Educators Are Challenging the Idea That Numerical Ability Must Come Naturally

By Michael Alison Chandler
Washington Post Staff Writer
Saturday, May 16, 2009

A Word about Discovering Geometry

From a former Teacher of "Discovering Geometry":

As one who taught from Discovering, I never let the students "discover" the definitions. First of all, it takes too much time. Second, most of the definitions would be wrong. And third, I was the sage on the stage, not the guide on the side. I wanted the definitions to be correct, so I would prompt the definition. I "discovered" geometry with a map, headlamp, pith helmet, and a I dragged the students along with me. Left on their own, I fear they would still be discovering! !!

I can hardly wait for the SPS "Fidelity of Implementation" proclamation about how to teach the "Discovering Series".

Clowns to the left, Jokers to the right.
{apologies to Stealers Wheel
"Stuck in the middle with you"}

Well I don't know why I came here tonight,
I got the feeling that something ain't right,
I'm so scared in case I fall off my chair,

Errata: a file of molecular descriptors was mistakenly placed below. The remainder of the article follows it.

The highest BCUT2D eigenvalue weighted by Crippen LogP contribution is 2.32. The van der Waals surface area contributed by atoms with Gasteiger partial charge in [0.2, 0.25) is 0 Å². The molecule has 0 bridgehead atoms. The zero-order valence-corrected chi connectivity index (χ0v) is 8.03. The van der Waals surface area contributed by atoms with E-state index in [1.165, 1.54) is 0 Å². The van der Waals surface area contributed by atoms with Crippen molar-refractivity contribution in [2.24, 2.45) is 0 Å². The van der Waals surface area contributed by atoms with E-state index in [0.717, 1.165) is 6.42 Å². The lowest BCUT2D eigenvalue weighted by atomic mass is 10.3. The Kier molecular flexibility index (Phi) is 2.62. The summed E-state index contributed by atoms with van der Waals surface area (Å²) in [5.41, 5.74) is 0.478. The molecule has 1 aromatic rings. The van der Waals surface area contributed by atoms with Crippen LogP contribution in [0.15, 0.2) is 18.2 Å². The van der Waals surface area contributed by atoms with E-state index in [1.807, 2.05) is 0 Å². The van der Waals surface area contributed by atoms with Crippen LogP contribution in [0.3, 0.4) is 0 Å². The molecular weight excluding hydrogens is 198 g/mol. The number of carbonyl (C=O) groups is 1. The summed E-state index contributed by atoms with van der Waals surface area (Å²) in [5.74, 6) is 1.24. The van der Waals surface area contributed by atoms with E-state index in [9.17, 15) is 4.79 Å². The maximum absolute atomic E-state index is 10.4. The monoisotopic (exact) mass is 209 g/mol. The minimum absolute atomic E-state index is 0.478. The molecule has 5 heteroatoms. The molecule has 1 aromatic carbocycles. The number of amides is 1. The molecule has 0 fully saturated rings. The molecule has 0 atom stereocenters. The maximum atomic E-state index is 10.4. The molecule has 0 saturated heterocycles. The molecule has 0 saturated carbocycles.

And I'm wondering how I'll get down the stairs,
Clowns to the left of me,
Jokers to the right, here I am,
Stuck with Discovering Mathematics.

Yes I'm stuck in the middle with Reform,
And I'm wondering what it is I should do,
It's so hard to keep this smile from my face,
Losing control, yeah, I'm all over the place,
Clowns to the left of me, Jokers to the right,
Here I am, stuck with Reform Math k-12.

Well you started out with nothing,
And you're proud that you're a Club Ed Guru,
And your friends, they all come crawlin,
Slap you on the back and say,
Please.... Please.....STOP the Insanity.

Trying to make some sense of it all,
But I can see that it makes no sense at all,

Is it cool to go to sleep on the floor,
'Cause I don't think that I can take anymore
Clowns to the left of me, Jokers to the right,
Here I am, stuck in the middle with your pathetic edicts.

Well you started out with nothing,
And you're proud that you're clueless,
And your friends, they all come crawlin,
Slap you on the back and say,
Please.... Please.....apply the relevant data.

Well I don't know why I came here tonight,
('cuz testifying before the school board is pointless)